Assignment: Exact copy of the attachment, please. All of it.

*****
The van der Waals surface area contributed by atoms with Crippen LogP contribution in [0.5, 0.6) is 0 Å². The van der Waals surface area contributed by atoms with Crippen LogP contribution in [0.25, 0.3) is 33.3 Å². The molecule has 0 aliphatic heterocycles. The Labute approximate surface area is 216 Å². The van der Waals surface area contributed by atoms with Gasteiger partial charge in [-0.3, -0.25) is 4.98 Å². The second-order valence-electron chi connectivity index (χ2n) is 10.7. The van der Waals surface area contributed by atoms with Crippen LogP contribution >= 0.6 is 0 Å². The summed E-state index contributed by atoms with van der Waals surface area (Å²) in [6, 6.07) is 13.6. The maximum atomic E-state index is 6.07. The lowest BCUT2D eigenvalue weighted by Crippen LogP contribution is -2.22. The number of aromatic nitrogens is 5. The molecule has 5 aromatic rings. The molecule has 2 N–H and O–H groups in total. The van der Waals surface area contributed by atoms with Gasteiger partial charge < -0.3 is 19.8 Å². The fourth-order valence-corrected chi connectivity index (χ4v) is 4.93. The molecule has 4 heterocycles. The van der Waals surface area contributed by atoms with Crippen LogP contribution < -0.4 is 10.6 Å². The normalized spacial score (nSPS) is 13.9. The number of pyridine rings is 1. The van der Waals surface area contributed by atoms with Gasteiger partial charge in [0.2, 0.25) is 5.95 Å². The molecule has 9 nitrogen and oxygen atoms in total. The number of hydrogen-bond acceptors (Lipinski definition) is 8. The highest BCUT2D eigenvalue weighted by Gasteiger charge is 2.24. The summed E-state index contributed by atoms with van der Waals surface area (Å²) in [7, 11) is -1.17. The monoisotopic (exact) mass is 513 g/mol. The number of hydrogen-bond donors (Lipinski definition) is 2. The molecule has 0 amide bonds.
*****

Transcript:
The van der Waals surface area contributed by atoms with Crippen LogP contribution in [0.5, 0.6) is 0 Å². The van der Waals surface area contributed by atoms with Crippen LogP contribution in [0.25, 0.3) is 33.3 Å². The molecule has 0 aliphatic heterocycles. The Labute approximate surface area is 216 Å². The van der Waals surface area contributed by atoms with Gasteiger partial charge in [-0.3, -0.25) is 4.98 Å². The second-order valence-electron chi connectivity index (χ2n) is 10.7. The van der Waals surface area contributed by atoms with Crippen LogP contribution >= 0.6 is 0 Å². The summed E-state index contributed by atoms with van der Waals surface area (Å²) in [6, 6.07) is 13.6. The maximum atomic E-state index is 6.07. The lowest BCUT2D eigenvalue weighted by Crippen LogP contribution is -2.22. The number of aromatic nitrogens is 5. The molecule has 5 aromatic rings. The molecule has 2 N–H and O–H groups in total. The van der Waals surface area contributed by atoms with Gasteiger partial charge < -0.3 is 19.8 Å². The fourth-order valence-corrected chi connectivity index (χ4v) is 4.93. The molecule has 4 heterocycles. The van der Waals surface area contributed by atoms with Crippen LogP contribution < -0.4 is 10.6 Å². The normalized spacial score (nSPS) is 13.9. The number of pyridine rings is 1. The van der Waals surface area contributed by atoms with Gasteiger partial charge in [0.2, 0.25) is 5.95 Å². The molecule has 9 nitrogen and oxygen atoms in total. The number of hydrogen-bond acceptors (Lipinski definition) is 8. The highest BCUT2D eigenvalue weighted by Gasteiger charge is 2.24. The summed E-state index contributed by atoms with van der Waals surface area (Å²) in [7, 11) is -1.17. The monoisotopic (exact) mass is 513 g/mol. The number of hydrogen-bond donors (Lipinski definition) is 2. The molecule has 0 amide bonds.